Today the summer solstice and the full moon coincide, the headlines declare, an event that has not occurred since 1948. Or 1967. Or 1986.
It is one of those black holes of Man v. Nature into which I too easily and too often tumble.
It is like the calendar, an attempt by man to define cycles of the turning of the earth on its axis as it moves around the sun. The history of trying to measure time in the western world is one largely of church politics, precision-honed but still modified by leap days and even a leap second added “occasionally” or “every now and then.”
None of it really works, there is no certain structure by which days fit into months fit into years on a predictable path into infinity. Once I thought 13 months of 28 days each would ease the situation, but, of course, not only is the lunar calendar maddeningly incomprehensible (hence lunacy), it would still be an imprecise solution. And then there is that unlucky number issue.
Wars have been fought over less.
The solstice comes this evening, some 111⁄2 hours after the full of the moon. The headline convergence is valid in roughly half of the world, a quarter of it with the “summer” qualification.
And so we leave the purest days of summer, which are not even, technically, summer. We have been June-struck, moving through this block of time that gives truth to the words of James Russell Lowell:
And what is so rare a day in June?
Then, if ever, come perfect days
It is a near-annual nod to the late Capt. John R. Lewis, who could recite a great chunk of the poem. There is text somewhere in hard copy, my first “Prelude” column, a snapshot in time, when Ken Cadow, the founder of the Depot, nodded at Capt. Lewis, who was weighing dark cherries against a halva bar, and said, “Can you get him to do it?”
“It” was recite the poem, and, of course, he complied, much to our delight. The view out the open door was across the Meadow Hill Swamp, the shad faded but the multiflora in bloom, the grass tall enough to run before the wind.
So, it is with this time conundrum still on my mind that I go to the dump/landfill/transfer station not bothering to check if it is open on Monday; it is summer it must be. There is a lull in the traffic on the road — perhaps not everyone is as certain of the season as I — and I am able to stop and take a picture of the view of access to the facility, an approach to the extraordinarily beautiful bit of land on the edge of the ocean.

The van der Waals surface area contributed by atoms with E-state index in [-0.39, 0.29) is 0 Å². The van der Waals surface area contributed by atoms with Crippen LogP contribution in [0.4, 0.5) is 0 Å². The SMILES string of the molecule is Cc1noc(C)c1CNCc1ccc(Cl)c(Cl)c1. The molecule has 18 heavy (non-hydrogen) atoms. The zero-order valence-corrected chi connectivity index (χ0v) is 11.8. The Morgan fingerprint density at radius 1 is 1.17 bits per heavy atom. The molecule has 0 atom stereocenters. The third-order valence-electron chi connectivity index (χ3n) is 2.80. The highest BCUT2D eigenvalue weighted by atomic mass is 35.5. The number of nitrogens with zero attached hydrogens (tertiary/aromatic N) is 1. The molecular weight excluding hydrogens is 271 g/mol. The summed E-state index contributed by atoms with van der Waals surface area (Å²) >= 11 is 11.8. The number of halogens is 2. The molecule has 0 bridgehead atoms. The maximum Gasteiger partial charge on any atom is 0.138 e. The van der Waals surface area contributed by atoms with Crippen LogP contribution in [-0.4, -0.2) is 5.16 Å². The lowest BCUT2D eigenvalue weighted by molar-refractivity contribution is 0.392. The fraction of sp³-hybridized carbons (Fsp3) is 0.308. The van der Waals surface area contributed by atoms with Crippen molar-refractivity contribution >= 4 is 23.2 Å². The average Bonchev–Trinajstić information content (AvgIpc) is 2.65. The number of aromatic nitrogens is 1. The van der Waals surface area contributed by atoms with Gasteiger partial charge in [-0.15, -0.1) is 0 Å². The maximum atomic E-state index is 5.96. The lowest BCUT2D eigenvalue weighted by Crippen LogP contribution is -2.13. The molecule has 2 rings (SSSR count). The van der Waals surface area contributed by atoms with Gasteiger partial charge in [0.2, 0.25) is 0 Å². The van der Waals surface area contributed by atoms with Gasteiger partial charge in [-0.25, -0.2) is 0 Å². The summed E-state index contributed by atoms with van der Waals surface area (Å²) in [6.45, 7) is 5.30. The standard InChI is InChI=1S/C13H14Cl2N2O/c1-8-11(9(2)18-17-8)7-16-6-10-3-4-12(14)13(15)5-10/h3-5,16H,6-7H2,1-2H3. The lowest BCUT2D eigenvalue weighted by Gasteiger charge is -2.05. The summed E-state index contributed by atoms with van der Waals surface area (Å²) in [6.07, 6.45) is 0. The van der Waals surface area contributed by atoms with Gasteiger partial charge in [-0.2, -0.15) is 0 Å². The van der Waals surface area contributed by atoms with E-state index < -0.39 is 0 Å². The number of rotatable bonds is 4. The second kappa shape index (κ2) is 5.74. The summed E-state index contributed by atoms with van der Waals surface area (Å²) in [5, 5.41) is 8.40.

Once upon a time it was just an empty space where trash was dumped, occasionally burned, then pushed back into the wetlands to the north.
We thought the state-mandated clean-up of that was trouble enough. Then we went to a landfill, which never seemed anything other than dangerous, putting our trash into the ground through which our water ran. That it would eventually spill out of the low bank above the beach should not have been a surprise, although that first broken car to emerge was quite astonishing.
When they first talked of a transfer station one of the exploratory committee members said it was time for us to “join the rest of the world and send our trash somewhere else.” It was during that time when garbage disposal became a global issue, when an infamous barge of trash roamed the east coast, homeless, a story going from screaming headlines to updates to “that’s still out there?!”
It seemed yet another bizarre solution, especially for an island already importing the bulk of what would leave as trash.
A theme of sustainability ties these pieces into a whole.
At the dump, the spot at the near end of West Beach Road with the glorious views, the place where huge discarded fuel tanks were turned to public art installed over the closed landfill, it is still slow enough in late morning to stop and talk. I run into a cousin, the older son of Capt. Lewis. He is a retired mariner and I think the world of him for — and in spite of — his eccentricities, among them parking far from the door of the supermarket on the mainland with what I consider an odd explanation: “I’m a deep water man!” He readily acknowledges his wife is a very patient woman.
There is a boat in the New Harbor, he tells me, one about which I’ve seen blurbs online, but the take of a mariner/conservationist is different. I knew the vessel is a replica of a Polynesian double-hulled voyaging canoe, with a name I will not attempt to replicate, and that the crew navigates by the stars and the motions of the waves as they circle the globe.
I had been thinking “celestial navigation” but it is so much more — or less — this traveling without even a sextant to guide them across the vast oceans. He talks of the necessity of sustainability, even more dramatic in some of the imperiled islands of the Pacific, and of the decision not to allow these basic and nearly forgotten skills to slip away. A polar opposite, the fast ferry from Montauk, enters the New Harbor as we speak.
My paper recyclables including — oh my gosh, I really did it! — years and years of old tax books go into the bin, a bag of trash into the compactor and, there being no one waiting behind me, I walk over to look at children cut from rusting metal, dancing at the dump.
Lowell nailed it:
Now is the high tide of the year.
And whatever of life hath ebbed away
Comes flooding back with a ripply cheer
Into every bare inlet and creek and bay